My long-time readers probably remember Club Carlson massacre that occurred last April. I’m talking about the axing of BOGO benefit on redemptions, of course. Some of you signed up for their co-branded credit card right away in order to beat the devaluation before the deadline.
Just a few months later Club Carlson had the gumption to raise the rates on many of its top properties. A double whammy. I have to say, it was quite obnoxious of them, but at least, they did give advance notice. So, it comes as no surprise that many hobbyists consider Club Carlson points to be totally worthless. But are they right?
Not really. Don’t get me wrong, they aren’t that valuable to those who only want to stay in luxury properties in large cities. In London, for example, you’ll have to shell out 105,000 points for a family suite in some hotels.
To me, the biggest negative about Club Carlson program is its tiny footprint. But I still think there is value to be had when it comes to normal American family’s travel patterns. Let me show you why.
The reason I wanted to put this post together is because many are probably wondering whether they should renew the card and pay $75. You get 40,000 points in exchange, but is the juice worth the squeeze? I think it is for many.
Last April I actually convinced my father and mother-in-law to sign up for Club Carlson credit cards, and they don’t plan on canceling them. In fact, I will probably use the points myself and reimburse them the fees.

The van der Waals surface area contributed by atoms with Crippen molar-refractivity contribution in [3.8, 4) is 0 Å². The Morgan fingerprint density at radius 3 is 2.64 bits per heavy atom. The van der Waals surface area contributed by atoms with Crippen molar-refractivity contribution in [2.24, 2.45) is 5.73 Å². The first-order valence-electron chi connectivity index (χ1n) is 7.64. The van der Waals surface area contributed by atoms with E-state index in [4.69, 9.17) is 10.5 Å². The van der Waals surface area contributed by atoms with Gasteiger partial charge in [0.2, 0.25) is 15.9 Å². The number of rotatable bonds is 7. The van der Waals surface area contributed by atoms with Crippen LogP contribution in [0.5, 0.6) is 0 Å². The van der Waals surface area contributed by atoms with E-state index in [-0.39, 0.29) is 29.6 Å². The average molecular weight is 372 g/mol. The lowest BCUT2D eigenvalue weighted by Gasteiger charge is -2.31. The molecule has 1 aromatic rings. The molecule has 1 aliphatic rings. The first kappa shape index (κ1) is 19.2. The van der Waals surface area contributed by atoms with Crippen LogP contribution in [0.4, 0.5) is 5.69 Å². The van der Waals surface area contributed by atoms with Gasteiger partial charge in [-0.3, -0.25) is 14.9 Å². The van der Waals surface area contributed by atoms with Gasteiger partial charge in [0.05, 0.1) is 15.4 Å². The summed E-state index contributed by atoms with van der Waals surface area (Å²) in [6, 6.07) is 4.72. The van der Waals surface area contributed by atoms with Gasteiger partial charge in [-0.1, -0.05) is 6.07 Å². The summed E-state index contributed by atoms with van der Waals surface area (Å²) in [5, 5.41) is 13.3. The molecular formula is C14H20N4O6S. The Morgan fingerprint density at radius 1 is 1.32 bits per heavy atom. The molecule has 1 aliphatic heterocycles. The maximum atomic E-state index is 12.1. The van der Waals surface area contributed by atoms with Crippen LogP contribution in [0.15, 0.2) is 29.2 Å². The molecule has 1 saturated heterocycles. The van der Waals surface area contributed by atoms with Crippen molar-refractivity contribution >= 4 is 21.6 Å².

As much as I love “free” travel, the reality is, it’s almost never free. Even if you sign up for a hotel credit card bonus (see my list here), you end up channelling your minimum spending toward that card instead of cash back offer. That’s why now and again, I like buying hotel points at discounted price whether it’s via participating in promos or paying annual fees.
Why you should at least consider renewing your Club Carlson Visa:
1) You can utilize Category 1-3 hotel stays in a near future.
See all category 1 Club Carlson properties (9,000 points per night) and all category 2 properties ( 15,000 points per night). Park Inn Radisson in Orlando costs 15,000 points per night and is located close to Disney parks. The reviews are somewhat mixed, but it is an affordable option for a family on a tight budget.
Club Carlson program can be good for overnight stays near an airport before an early flight. I just booked one night in Country Inn and Suites for my brother-in-law at the cost of 15,000 points. This hotel goes for $100 or more and includes breakfast.
If you only plan to spend one night and just need a place to sleep, does it always have to be Hyatt or Westin? We’ve stayed in several Club Carlson properties so far, and I can say with absolute certainty that “all US properties in that chain are dumps” statement is a gross exaggeration.
If you choose to renew your card, 40,000 points will almost cover a three-night stay at a Category 2 property. You can acquire 5,000 points by simply charging $1,000 on your card. Factoring in opportunity cost of losing 2% in cash back, you can get those three nights for $95 total. That’s less than $32 all-in per night, a pretty darn good deal!
It could even make sense to redeem points at a Category 3 property. Check out this hotel in Scranton, NJ:
This looks like such a unique property, a converted train station. My NYC friends, how about doing a short getaway in Scranton? This hotel is located close to Poconos mountains and Bushkill Falls (quite impressive).